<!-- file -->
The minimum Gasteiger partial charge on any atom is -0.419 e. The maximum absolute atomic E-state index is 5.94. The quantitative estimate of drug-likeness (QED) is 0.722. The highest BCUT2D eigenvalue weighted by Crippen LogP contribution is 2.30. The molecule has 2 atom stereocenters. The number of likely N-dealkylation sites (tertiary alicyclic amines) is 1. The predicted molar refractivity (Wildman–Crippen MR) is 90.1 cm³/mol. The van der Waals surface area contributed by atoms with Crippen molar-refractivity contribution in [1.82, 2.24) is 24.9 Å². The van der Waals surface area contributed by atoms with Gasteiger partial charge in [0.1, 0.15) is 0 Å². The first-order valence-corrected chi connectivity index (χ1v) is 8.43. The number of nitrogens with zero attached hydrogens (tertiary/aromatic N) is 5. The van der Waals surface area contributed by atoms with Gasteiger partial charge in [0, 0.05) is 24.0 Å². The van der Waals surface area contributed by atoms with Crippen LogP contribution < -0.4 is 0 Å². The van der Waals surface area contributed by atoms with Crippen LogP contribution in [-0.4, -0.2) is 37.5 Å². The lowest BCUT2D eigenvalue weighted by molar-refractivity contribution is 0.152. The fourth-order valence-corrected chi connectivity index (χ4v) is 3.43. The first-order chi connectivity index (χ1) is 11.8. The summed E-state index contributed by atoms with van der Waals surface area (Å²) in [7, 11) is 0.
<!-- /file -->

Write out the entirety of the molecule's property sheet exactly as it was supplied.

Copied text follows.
The minimum Gasteiger partial charge on any atom is -0.419 e. The maximum absolute atomic E-state index is 5.94. The quantitative estimate of drug-likeness (QED) is 0.722. The highest BCUT2D eigenvalue weighted by Crippen LogP contribution is 2.30. The molecule has 2 atom stereocenters. The number of likely N-dealkylation sites (tertiary alicyclic amines) is 1. The predicted molar refractivity (Wildman–Crippen MR) is 90.1 cm³/mol. The van der Waals surface area contributed by atoms with Crippen molar-refractivity contribution in [1.82, 2.24) is 24.9 Å². The van der Waals surface area contributed by atoms with Gasteiger partial charge in [0.1, 0.15) is 0 Å². The first-order valence-corrected chi connectivity index (χ1v) is 8.43. The number of nitrogens with zero attached hydrogens (tertiary/aromatic N) is 5. The van der Waals surface area contributed by atoms with Gasteiger partial charge in [0, 0.05) is 24.0 Å². The van der Waals surface area contributed by atoms with Crippen LogP contribution < -0.4 is 0 Å². The van der Waals surface area contributed by atoms with Crippen LogP contribution in [-0.4, -0.2) is 37.5 Å². The lowest BCUT2D eigenvalue weighted by molar-refractivity contribution is 0.152. The fourth-order valence-corrected chi connectivity index (χ4v) is 3.43. The first-order chi connectivity index (χ1) is 11.8. The summed E-state index contributed by atoms with van der Waals surface area (Å²) in [7, 11) is 0.